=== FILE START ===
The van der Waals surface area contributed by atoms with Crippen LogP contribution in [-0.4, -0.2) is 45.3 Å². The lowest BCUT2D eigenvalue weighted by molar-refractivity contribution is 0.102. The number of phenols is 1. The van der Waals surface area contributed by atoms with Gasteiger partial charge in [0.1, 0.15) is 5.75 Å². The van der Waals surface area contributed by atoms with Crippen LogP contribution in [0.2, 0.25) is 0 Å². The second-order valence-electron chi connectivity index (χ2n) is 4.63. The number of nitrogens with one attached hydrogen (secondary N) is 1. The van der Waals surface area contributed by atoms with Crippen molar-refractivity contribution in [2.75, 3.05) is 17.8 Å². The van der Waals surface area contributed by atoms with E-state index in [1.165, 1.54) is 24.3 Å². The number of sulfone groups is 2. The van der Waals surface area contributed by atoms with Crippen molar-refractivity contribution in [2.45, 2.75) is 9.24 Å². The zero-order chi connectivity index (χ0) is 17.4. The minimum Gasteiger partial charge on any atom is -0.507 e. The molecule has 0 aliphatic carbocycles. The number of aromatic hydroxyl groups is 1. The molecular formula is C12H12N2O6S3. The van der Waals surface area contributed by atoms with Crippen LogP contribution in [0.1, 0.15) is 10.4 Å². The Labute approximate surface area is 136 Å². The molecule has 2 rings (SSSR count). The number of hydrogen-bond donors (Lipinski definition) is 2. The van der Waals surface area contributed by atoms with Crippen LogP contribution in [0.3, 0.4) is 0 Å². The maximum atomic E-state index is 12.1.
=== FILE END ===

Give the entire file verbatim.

The van der Waals surface area contributed by atoms with Crippen LogP contribution in [-0.4, -0.2) is 45.3 Å². The lowest BCUT2D eigenvalue weighted by molar-refractivity contribution is 0.102. The number of phenols is 1. The van der Waals surface area contributed by atoms with Gasteiger partial charge in [0.1, 0.15) is 5.75 Å². The van der Waals surface area contributed by atoms with Crippen LogP contribution in [0.2, 0.25) is 0 Å². The second-order valence-electron chi connectivity index (χ2n) is 4.63. The number of nitrogens with one attached hydrogen (secondary N) is 1. The van der Waals surface area contributed by atoms with Crippen molar-refractivity contribution in [2.75, 3.05) is 17.8 Å². The van der Waals surface area contributed by atoms with E-state index in [1.165, 1.54) is 24.3 Å². The number of sulfone groups is 2. The van der Waals surface area contributed by atoms with Crippen molar-refractivity contribution in [2.45, 2.75) is 9.24 Å². The zero-order chi connectivity index (χ0) is 17.4. The minimum Gasteiger partial charge on any atom is -0.507 e. The molecule has 0 aliphatic carbocycles. The number of aromatic hydroxyl groups is 1. The molecular formula is C12H12N2O6S3. The van der Waals surface area contributed by atoms with Crippen LogP contribution in [0.1, 0.15) is 10.4 Å². The Labute approximate surface area is 136 Å². The molecule has 2 rings (SSSR count). The number of hydrogen-bond donors (Lipinski definition) is 2. The van der Waals surface area contributed by atoms with Crippen LogP contribution in [0.3, 0.4) is 0 Å². The maximum atomic E-state index is 12.1.